The Long Return

Bob Porter's Story of the War Years...

The Lancaster


During World War II the Lancaster was the most successful bomber used by the Royal Air Force and the Royal Canadian Air Force.The Lanc had speed, ceiling, and lifting power that no other aircraft of the day could match.

Weighing 36,900 pounds empty, the Lancaster was capable of taking off with an additional 33,100 pounds of fuel and bombs; in other words it could almost carry its own weight again. The Lancaster carried 64% of the tonnage dropped by the RAF and RCAF during the war. The "Grand Slam", a 22,000 pound special purpose bomb designed to penetrate concrete and explode below the surface to create an earthquake effect, could only be delivered by the Lancaster and the Lancaster was thus chosen for special operations such as the "Dambusters" raid and the attack which sunk the German Battleship Tirpitz.

Lancasters were built to accomplish their specific purpose and crew comfort and security was clearly a secondary consideration. Generally flying under the cover of darkness, the Lancaster had virtually no defensive armour. The front, mid-upper, and rear gun turrets were hydraulically powered and carried a total of eight .303 calibre machine guns for defence against enemy aircraft.

The Lanc's massive bomb bay stretched for 33 feet and, unlike other bombers, was one continuous uninterrupted space. Partly for this reason, the Lanc had the versatility to undertake raids with large, specialized weapons. However, this meant that the main wing spars became obstacles to movement within the aircraft, particularly for airmen wearing heavy clothing and flight boots.

The crew worked in cramped conditions, particularly the air gunners who remained at their posts for the entire flight. Some had to place their flight boots into the turrets before climbing in, and then put their boots on. At night and at 20,000 feet the temperature in the turrets frequently fell to minus forty degrees and frostbite was not uncommon. Air gunners manned the rear and mid-upper gun turrets. A pilot, flight engineer, navigator, wireless operator, and bomb aimer/front gunner completed the crew of seven.


Of the total of 7377 Lancasters built, 3932 were lost in action. During the war Lancasters flew a total of 156,000 sorties and dropped 608,612 tons of bombs. 55,000 aircrew, including 10,000 Canadians, were killed serving in Bomber Command. During much of the war 5% of the bombers which set out each night failed to return making service in bombers the most dangerous field in the allied military.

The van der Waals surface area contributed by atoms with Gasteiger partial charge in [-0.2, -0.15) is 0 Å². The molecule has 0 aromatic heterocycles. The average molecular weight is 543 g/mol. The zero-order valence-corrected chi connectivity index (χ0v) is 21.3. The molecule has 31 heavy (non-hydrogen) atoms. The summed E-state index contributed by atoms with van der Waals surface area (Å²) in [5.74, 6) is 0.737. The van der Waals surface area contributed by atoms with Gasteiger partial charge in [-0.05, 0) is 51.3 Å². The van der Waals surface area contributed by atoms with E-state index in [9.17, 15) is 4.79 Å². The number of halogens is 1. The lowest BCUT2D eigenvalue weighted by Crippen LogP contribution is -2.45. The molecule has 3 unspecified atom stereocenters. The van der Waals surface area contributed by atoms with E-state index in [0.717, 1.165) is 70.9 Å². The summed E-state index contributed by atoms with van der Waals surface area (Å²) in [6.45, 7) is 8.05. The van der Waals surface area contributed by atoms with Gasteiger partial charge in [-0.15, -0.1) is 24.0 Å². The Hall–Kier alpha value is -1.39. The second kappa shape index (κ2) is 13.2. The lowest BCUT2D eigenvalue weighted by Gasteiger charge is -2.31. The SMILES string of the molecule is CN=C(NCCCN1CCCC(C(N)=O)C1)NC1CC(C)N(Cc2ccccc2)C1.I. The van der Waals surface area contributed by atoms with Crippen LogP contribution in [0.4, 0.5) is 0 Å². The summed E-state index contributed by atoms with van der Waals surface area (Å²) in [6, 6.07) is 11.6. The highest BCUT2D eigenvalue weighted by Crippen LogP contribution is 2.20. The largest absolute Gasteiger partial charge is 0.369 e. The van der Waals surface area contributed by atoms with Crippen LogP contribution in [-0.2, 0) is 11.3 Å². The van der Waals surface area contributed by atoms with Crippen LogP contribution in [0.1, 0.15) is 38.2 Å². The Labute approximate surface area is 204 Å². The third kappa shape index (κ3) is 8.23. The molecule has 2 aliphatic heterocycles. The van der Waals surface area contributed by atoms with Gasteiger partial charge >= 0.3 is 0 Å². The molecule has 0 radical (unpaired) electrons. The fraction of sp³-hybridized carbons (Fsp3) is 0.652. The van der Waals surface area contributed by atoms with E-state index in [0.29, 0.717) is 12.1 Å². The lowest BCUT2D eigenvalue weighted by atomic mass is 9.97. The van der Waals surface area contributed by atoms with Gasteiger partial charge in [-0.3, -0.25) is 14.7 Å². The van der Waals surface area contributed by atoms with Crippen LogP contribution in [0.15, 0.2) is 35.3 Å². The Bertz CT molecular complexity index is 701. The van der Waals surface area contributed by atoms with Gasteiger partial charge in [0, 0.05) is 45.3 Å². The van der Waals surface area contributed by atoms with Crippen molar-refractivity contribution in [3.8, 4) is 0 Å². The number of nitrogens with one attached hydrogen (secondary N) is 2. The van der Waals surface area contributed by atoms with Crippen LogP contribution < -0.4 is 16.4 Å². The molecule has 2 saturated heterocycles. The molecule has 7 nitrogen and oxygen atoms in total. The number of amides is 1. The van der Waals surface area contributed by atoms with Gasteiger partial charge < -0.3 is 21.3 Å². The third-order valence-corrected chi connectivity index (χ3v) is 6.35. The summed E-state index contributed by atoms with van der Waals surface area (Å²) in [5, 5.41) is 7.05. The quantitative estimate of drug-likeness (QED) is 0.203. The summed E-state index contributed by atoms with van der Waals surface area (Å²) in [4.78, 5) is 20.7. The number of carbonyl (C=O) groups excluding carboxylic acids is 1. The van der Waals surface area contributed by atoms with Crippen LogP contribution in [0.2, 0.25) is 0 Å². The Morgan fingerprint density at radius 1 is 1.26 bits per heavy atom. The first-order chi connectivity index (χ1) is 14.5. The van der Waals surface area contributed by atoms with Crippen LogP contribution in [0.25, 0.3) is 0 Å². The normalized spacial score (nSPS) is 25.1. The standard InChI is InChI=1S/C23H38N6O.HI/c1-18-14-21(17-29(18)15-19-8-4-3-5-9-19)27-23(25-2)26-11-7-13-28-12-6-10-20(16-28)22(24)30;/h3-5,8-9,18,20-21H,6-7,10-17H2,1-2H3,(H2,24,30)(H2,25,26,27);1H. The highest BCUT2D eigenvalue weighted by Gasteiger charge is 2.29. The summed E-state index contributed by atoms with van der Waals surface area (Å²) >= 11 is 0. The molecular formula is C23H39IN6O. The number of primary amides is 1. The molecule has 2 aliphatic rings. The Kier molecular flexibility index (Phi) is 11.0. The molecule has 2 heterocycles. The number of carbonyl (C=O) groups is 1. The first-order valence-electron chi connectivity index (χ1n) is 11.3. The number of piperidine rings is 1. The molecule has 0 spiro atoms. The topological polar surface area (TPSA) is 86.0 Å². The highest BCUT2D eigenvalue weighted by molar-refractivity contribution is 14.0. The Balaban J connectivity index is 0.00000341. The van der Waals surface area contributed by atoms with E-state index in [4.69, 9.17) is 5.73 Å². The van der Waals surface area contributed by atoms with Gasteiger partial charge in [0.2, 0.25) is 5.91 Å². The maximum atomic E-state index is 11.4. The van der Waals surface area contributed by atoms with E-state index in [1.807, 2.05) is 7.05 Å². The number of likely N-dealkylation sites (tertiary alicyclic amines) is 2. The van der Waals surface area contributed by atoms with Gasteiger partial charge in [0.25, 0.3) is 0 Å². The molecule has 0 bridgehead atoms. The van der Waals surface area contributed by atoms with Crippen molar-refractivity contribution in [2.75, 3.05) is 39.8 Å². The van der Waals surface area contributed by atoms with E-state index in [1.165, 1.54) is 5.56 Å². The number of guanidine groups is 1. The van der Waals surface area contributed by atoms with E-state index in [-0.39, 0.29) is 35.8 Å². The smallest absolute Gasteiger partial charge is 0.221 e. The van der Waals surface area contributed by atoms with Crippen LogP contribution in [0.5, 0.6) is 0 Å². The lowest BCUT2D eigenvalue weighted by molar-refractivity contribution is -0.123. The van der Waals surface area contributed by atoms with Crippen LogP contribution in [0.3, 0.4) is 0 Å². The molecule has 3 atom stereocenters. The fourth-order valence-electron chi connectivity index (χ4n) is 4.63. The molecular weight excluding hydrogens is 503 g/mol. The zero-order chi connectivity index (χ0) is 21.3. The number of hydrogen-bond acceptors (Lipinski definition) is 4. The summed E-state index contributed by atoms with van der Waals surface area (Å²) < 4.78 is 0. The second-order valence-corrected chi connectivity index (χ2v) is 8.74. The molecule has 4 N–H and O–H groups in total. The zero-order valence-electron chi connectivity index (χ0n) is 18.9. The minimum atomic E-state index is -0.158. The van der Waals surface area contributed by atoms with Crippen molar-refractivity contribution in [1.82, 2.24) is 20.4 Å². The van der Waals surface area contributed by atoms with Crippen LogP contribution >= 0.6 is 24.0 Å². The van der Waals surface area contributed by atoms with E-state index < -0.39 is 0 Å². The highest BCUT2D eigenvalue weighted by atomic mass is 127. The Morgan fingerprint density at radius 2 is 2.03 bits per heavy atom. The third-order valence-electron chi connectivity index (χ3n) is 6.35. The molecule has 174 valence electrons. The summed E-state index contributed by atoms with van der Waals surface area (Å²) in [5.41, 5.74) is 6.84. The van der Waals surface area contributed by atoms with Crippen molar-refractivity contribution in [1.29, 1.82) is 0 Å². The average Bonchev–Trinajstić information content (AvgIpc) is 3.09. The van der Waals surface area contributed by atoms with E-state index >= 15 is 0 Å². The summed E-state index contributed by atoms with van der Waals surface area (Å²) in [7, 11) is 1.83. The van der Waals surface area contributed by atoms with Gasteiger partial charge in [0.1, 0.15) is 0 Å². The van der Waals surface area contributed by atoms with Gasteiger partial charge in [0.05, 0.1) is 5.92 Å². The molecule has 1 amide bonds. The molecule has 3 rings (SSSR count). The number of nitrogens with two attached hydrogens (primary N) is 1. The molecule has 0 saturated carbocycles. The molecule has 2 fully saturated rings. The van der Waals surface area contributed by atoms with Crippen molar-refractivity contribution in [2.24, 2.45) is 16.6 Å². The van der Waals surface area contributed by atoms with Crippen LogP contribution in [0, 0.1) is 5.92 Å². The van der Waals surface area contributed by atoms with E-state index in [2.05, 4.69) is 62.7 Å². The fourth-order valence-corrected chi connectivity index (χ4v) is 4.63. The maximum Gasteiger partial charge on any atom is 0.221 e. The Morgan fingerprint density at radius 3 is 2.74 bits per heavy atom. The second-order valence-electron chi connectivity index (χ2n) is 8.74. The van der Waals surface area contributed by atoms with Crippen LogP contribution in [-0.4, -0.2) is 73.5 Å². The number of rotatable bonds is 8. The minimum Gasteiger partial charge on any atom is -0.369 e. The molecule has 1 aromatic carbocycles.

What is probably the finest tribute to the aircraft was written by Marshall of the Royal Air Force Sir Arthur T. Harris, wartime chief of Bomber Command:

"The finest bomber of the war! Its efficiency was almost incredible, both in performance and in the way it could be saddled with ever-increasing loads without breaking the camel's back. The Lancaster far surpassed all the other types of heavy bombers. Not only could it take heavier bomb loads, not only was it easier to handle, and not only were there fewer accidents than with other types, the casualty rate was also consistently below those of other types."

"The Lancaster took the major part in winning the war with its attacks on Germany. On land it forced the Germans to retrieve from their armies half their sorely needed anti-tank guns for use by over a million soldiers who would otherwise have been serving in the field. The Lancaster won the naval war by destroying over one-third of the German submarines in their ports, together with hundreds of small naval craft and six of their largest warships. Above all, the Lancaster won the air war by taking the major part in forcing Germany to concentrate on building and using fighters to defend the Fatherland, thereby depriving their armies of essential air and particularly bomber support."